Now what was it that made me start writing this lazy Friday in Lahore? Ah, Pakistanis' reaction to the match and the defeat. Yep, there was the predictable guffaws and jeers that normally follow an Indian defeat (replace that with Pakistani and you get an almost identical reaction in India, right?). Despite having received an ignominious drubbing by the Aussies in the quarterfinal, many Pakistanis cheered for Australia against India. And before many chalk it up to the typical, expected behaviour from the "traditional rival", let me elaborate the two reasons that were partly responsible for the Pak-elicited booing for Team India: the ad and the hashtag. Yes. Those.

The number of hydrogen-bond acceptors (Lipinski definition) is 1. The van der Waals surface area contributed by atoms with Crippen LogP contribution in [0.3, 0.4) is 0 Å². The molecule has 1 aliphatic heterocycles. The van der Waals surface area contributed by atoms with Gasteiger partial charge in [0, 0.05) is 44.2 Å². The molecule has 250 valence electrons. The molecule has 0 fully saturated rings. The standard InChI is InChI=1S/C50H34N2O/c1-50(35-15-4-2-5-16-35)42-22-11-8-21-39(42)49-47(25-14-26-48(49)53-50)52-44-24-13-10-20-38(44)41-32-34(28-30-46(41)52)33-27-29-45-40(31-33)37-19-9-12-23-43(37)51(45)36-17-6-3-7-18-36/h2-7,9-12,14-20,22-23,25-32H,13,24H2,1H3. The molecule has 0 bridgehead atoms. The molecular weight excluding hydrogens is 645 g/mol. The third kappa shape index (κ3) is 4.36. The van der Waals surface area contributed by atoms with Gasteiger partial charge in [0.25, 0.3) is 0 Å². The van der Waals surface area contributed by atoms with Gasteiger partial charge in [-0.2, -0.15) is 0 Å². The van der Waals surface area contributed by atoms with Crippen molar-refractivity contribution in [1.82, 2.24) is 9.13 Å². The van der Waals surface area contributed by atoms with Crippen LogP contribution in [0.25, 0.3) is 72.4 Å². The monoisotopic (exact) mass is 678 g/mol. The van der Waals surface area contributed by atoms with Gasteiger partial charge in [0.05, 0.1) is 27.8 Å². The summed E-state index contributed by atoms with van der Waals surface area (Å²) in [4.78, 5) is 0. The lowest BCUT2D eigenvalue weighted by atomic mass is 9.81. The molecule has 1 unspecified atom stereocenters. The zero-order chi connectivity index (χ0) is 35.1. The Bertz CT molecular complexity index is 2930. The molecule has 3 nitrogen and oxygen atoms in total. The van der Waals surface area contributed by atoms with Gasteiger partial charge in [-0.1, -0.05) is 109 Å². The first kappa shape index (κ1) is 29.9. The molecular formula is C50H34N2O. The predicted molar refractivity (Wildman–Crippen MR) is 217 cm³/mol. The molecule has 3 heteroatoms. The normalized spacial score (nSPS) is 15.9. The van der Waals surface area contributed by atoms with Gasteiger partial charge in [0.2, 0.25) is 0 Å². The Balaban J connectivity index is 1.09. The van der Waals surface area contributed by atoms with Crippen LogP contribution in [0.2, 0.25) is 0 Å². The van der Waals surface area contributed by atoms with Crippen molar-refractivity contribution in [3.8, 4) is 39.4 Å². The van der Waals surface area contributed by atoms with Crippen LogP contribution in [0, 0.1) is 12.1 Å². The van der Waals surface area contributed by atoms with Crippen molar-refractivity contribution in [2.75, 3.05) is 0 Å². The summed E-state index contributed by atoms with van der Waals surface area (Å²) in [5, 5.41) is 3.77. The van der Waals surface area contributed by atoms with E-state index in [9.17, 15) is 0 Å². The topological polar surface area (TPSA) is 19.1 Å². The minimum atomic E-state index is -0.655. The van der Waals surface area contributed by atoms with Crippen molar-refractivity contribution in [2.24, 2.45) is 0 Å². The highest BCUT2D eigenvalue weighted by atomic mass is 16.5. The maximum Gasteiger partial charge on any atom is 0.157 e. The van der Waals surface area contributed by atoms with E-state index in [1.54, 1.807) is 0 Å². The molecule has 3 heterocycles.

O the sheer teeli-lagana of that Star Sports Mauka Mauka ad. That cardboard of firecrackers, and that "kab phodenge" became the microcosm of Indians' assessment (not all ill-meant, of course...gotta believe that...you know for that aman ki asha and all) for the Pakistan team, already touted a weak team in the World Cup. The Pakistan team's March 15 defeat wouldn't have been that big a deal if the #Indianmedia had not tagged it the #RealFinal" (chuckle, chuckle...if only!) or the Indian tweeples and TV presenters had not mauka-mocked #TeamPakistan. Yes, we thought it was tacky, and we didn't share your sense of glee. So don't blame us for getting our mauka to mock your team on March 26 (Disclaimer: I was of the miniscule group that didn't use that mauka for mockery). You asked for it. Didn't ya? Right? No? Okay. Whatever.